ANDRÉ NAUDÉ The Viewing Room Art Gallery at St Lorient: ‘Beige’
By Karin Preller
In what is undoubtedly one of the most disruptive and disturbing years in recent history, paying havoc with peoples’ lives, dreams and aspirations, André Naudé presents an exquisite body of paintings in an exhibition which he titles, simply and unceremoniously: ‘Beige’.
The title provides the perfect starting point to write about an artist that understands colour and form like few other artists: rightfully acknowledged as one of South Africa’s foremost colourists. But more than this, the title is immediately evocative of the playfulness, wry sense of humour and dark irony that permeate Naudé’s work, and life, in various ways. Not an artist that lets himself be dictated to by whim or the capriciousness of the artworld, Naudé’s visual language is uniquely and unmistakably his own. “Cantankerous”, Naudé describes himself when we speak, and I smile. Conversations with Naudé are never dull, always inflected with humour, and always contextualised by his immense knowledge and love of art.
Naudé’s prolific career, and his involvement with all aspects of the art world – as lecturer, teacher, curator, adjudicator, but primarily as artist – spans more than four decades from the mid-1970s to date. This exhibition, as was his mid-career retrospective at the Pretoria Art Museum in 2001, is again reflective of salient aspects of his work, drawing together, but also taking further, the rich diversity of his processes of making in eminently seductive works that speak not only of colour but of a consummate understanding of paint, line, form, composition, of sheer immersion in his work as a whole.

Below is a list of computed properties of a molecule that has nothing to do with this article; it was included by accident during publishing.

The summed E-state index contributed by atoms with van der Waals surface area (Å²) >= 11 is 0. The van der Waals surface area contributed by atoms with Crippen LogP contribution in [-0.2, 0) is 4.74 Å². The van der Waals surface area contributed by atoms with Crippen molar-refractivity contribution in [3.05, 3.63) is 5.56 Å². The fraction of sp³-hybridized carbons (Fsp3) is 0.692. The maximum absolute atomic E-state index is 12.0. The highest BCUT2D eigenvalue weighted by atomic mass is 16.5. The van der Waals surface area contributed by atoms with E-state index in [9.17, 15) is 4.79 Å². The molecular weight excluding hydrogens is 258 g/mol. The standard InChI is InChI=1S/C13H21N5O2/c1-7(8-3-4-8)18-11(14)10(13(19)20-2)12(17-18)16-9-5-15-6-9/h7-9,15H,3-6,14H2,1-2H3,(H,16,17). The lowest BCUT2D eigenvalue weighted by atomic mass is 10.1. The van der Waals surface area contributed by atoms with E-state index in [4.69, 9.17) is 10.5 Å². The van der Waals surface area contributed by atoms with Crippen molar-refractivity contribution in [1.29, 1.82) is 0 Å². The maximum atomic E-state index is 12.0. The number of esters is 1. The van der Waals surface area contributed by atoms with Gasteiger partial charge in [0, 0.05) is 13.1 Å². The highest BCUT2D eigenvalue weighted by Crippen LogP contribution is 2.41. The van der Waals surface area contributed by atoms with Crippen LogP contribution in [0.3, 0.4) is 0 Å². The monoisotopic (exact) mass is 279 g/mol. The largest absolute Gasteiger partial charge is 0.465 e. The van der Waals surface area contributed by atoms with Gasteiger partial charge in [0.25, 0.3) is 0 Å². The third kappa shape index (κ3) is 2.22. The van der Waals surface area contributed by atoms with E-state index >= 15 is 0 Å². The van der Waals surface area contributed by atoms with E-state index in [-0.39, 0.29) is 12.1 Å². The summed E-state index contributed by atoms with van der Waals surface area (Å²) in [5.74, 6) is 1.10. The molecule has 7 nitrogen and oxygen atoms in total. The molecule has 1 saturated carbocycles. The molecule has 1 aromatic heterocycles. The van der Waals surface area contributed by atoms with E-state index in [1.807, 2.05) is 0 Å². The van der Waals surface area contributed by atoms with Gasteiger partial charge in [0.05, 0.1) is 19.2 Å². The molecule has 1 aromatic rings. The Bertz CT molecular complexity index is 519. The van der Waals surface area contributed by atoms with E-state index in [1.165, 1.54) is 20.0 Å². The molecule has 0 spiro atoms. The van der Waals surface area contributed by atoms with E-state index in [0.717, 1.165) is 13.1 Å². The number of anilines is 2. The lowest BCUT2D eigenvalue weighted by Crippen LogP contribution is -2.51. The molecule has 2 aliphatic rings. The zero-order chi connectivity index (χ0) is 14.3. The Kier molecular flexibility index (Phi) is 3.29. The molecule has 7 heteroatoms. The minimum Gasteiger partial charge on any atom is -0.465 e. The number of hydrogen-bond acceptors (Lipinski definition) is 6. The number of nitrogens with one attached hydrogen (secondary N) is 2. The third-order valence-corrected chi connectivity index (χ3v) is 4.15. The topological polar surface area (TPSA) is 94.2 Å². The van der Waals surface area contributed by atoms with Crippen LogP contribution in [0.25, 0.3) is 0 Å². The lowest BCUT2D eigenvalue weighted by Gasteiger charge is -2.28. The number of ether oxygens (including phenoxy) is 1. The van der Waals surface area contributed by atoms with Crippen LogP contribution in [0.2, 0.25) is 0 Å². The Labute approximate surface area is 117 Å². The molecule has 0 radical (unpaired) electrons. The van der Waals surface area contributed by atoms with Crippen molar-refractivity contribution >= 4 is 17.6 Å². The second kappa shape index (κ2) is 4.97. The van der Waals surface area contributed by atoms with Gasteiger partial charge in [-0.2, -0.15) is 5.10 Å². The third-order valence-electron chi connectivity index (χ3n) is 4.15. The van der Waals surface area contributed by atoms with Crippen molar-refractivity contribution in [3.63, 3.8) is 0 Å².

Art critic Lucia Burger, in the first line of her opening speech for one of Naudé’s many solo exhibitions, stated unequivocally: “Andre Naudé is a flirt”. I quote her because it is essentially Naudé’s love affair with paint that shines through in all of his work over his illustrious career. His flirtation with paint, with medium and material, is perhaps most viscerally discernible in his distinctive use of colour. It is reflective of a special knowledge of how colours will mix; how they will look, interact with, recede, and advance on the surface of the canvas. The same entrancement that holds the viewer’s attention is also the artist’s entrancement and enchantment with paint. As I write this, I recall the different spaces in which I have encountered Andre’s work. I conjure up, ‘tangibly’ almost, the colour of certain works that drew me to the work. Whether in variations of solid or evanescent blues and yellows, in ominous reds and black, it is Naudé’s colour that resonates as one of the most tantalizing and enigmatic elements of his work.
Ultimately, Naudé’s manipulation of his medium and material enables a world at once familiar and ambiguous, ordered and disrupted. The very substance of paint, of marks on the surface, references not only Naudé’s engagement with the world, but the skill, commitment and judgment one senses have been honed over years: a particular, intimate connection between the artist’s hand and head – a tactile and tacit knowledge of subject and medium that is imbedded in the work. His is a dialogue between practice and thinking that is layered not only in terms of technical virtuosity, but layered in terms of meaning and subtle references/links that viewers might make when looking at his work.
However, while Naudé’s work might be read partly as a commentary on life’s absurdities and ironies (displayed more than ever in this extraordinary year), this is not an artist setting out in the first place to dictate meaning. His work is seductive in the way that it ‘entices’ meaning. From smaller works of pure abstraction with a lightness and economy of brushstrokes to the layered complexity of works in which familiar motifs recur, Naude’s work is a life recast in paint. The surface is the primary site, in the very gesture and substance of paint, where meaning is first and foremost generated and where it resides. It is a flirtation with paint that comes across in a life lived with and through his art. And it is, ironically, not beige.